November 08, 2012

Promote a spirit of genuine intellectual enquiry

Indic Studies About ISP
An important fallout of this neglect is that in India people’s ignorance about their past heritage makes it easy for unscrupulous politicians to manipulate religious sentiments. Just as India’s Partition on religious lines was the handiwork of secular politicians like Jinnah and not of religious leaders, so also issues such as the Babri Masjid Ram Mandir came to be raised by politicians of the Sangh Parivar for electoral purposes rather than by religious leaders. Ignorance about the history of Indic religions and cultures is widespread even among the so-called educated elite. Politicians and bureaucrats run most important Hindu temples and Sikh gurudwaras. Imams have been reduced to the status of government employees. And yet these statist political encroachments on religious institutions are not the subject of study or discussion in India, even among those who believe in the separation of religion from State.
In order to fill this vacuum, the Centre for the Study of Developing Societies, in collaboration with Manushi, has initiated the Indic Studies Project. Our endeavour is to encourage rigorous, study of diverse cultures and religious traditions in India and their associated: Hinduism, Zoroastrianism, Bahaii, Jainism, Buddhism, Neo-Buddhism, Christianity, Islam and Sikhism, including their various sects and branches. Our aim is to promote and encourage study of vital but neglected issues, which have a profound bearing on the well being of our society. We believe it is imperative to situate the study of Indic religions at the interface of politics and culture.
The Indic Studies Project has so far organised two International Conferences on Religions and Cultures in the Indic Civilisation. This is the beginning of an important new process, which has far reaching implications for the political, cultural and intellectual future of India.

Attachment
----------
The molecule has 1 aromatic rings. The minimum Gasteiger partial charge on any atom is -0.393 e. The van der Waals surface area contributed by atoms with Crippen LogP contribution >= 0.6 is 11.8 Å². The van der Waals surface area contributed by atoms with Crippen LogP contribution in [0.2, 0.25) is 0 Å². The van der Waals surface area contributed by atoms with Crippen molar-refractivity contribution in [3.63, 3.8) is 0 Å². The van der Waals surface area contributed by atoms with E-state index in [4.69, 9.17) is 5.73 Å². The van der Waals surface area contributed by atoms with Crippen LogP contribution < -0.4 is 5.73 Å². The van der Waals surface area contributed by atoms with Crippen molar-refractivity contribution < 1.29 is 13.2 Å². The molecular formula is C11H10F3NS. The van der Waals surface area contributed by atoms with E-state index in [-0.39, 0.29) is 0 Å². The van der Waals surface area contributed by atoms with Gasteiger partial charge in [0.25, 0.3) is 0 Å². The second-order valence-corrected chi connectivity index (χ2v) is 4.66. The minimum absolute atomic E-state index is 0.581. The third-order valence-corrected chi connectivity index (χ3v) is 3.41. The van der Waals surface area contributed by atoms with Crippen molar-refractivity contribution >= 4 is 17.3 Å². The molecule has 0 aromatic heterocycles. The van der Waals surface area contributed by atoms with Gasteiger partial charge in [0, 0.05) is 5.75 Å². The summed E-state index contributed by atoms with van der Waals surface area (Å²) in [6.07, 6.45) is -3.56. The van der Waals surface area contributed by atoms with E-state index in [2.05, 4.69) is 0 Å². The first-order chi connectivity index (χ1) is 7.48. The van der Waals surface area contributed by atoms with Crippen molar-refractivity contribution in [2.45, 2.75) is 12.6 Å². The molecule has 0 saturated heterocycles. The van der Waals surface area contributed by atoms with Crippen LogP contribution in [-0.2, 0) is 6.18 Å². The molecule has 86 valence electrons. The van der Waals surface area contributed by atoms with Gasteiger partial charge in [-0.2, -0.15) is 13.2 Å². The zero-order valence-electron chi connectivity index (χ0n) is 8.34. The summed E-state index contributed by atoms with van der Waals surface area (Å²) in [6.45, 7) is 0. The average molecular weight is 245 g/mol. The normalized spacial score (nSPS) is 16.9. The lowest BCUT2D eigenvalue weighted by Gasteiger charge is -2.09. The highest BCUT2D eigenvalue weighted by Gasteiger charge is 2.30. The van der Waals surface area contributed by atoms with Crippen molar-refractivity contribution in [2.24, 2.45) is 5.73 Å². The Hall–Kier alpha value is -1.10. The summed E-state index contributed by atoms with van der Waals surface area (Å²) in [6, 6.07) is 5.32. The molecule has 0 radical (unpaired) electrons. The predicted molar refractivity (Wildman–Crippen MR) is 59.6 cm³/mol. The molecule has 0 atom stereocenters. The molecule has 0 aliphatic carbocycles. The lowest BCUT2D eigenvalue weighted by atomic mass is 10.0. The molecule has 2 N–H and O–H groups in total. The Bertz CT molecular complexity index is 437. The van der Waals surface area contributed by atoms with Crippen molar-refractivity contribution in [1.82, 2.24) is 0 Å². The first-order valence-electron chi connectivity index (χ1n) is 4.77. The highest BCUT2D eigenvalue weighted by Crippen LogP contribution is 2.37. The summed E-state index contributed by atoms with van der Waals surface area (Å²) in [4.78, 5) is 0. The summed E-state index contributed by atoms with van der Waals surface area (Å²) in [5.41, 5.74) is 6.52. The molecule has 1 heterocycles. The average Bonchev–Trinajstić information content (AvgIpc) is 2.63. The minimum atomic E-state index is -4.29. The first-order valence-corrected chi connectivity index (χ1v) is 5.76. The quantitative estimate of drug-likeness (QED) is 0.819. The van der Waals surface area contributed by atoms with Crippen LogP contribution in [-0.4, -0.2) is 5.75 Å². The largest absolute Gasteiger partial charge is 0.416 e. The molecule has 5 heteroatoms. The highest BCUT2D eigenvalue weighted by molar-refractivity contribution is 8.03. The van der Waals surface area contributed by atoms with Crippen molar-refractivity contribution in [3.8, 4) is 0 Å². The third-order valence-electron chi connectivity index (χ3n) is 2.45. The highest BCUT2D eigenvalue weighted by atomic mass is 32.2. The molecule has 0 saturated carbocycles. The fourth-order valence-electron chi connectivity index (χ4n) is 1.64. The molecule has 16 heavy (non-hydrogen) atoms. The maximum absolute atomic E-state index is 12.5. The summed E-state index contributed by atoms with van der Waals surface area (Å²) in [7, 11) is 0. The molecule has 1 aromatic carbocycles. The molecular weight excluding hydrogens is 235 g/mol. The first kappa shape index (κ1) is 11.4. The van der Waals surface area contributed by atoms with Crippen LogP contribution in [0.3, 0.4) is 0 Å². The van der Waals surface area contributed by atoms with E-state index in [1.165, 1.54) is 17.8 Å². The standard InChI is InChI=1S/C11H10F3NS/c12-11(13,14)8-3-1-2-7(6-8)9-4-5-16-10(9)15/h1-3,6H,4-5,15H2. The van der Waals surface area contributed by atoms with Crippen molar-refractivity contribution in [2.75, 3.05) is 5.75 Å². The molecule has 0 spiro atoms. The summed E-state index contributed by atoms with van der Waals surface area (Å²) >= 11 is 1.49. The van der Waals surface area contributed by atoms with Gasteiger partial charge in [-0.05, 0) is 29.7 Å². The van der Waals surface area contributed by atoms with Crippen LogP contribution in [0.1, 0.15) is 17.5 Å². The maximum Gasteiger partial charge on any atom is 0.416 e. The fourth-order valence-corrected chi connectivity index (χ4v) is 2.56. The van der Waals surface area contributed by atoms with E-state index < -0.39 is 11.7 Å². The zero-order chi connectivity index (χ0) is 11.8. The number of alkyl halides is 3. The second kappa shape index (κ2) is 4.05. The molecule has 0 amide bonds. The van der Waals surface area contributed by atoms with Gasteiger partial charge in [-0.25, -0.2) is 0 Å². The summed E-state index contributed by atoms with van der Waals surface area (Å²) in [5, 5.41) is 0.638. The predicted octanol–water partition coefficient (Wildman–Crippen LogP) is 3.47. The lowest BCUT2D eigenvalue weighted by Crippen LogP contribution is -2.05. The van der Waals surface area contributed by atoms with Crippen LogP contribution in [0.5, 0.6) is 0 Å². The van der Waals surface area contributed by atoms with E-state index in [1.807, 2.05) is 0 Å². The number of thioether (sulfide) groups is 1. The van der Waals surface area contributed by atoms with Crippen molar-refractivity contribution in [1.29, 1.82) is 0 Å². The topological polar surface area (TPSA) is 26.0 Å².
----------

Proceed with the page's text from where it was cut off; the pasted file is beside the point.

The most important contribution of this Project is that it brings together on one platform a diverse range of views and perspectives from otherwise often hostile camps. Those who are familiar with the academic scene in India recognise that in practically all disciplines a sharp divide has come to exist between those who see themselves as leftists and all those who are dubbed as rightists. They seldom meet for dialogue on a common platform and tend to attack each other either through newspapers or in their respective enclaves where the ‘other’ is critiqued in absentia. This division of academics into two permanently hostile camps has proved very harmful for academic institutions in India; it even affects recruitment choices. In order to get a job, scholars are forced to belong to one group or the other, promoting a herd mentality. Each group is aligned, openly or covertly, to either a national party or a regional party. The consequent battle for control over academic institutions through patronised appointments has played an important role in destroying the academic health of our educational institutions. Even academic issues are debated on party lines rather than on intellectual merit.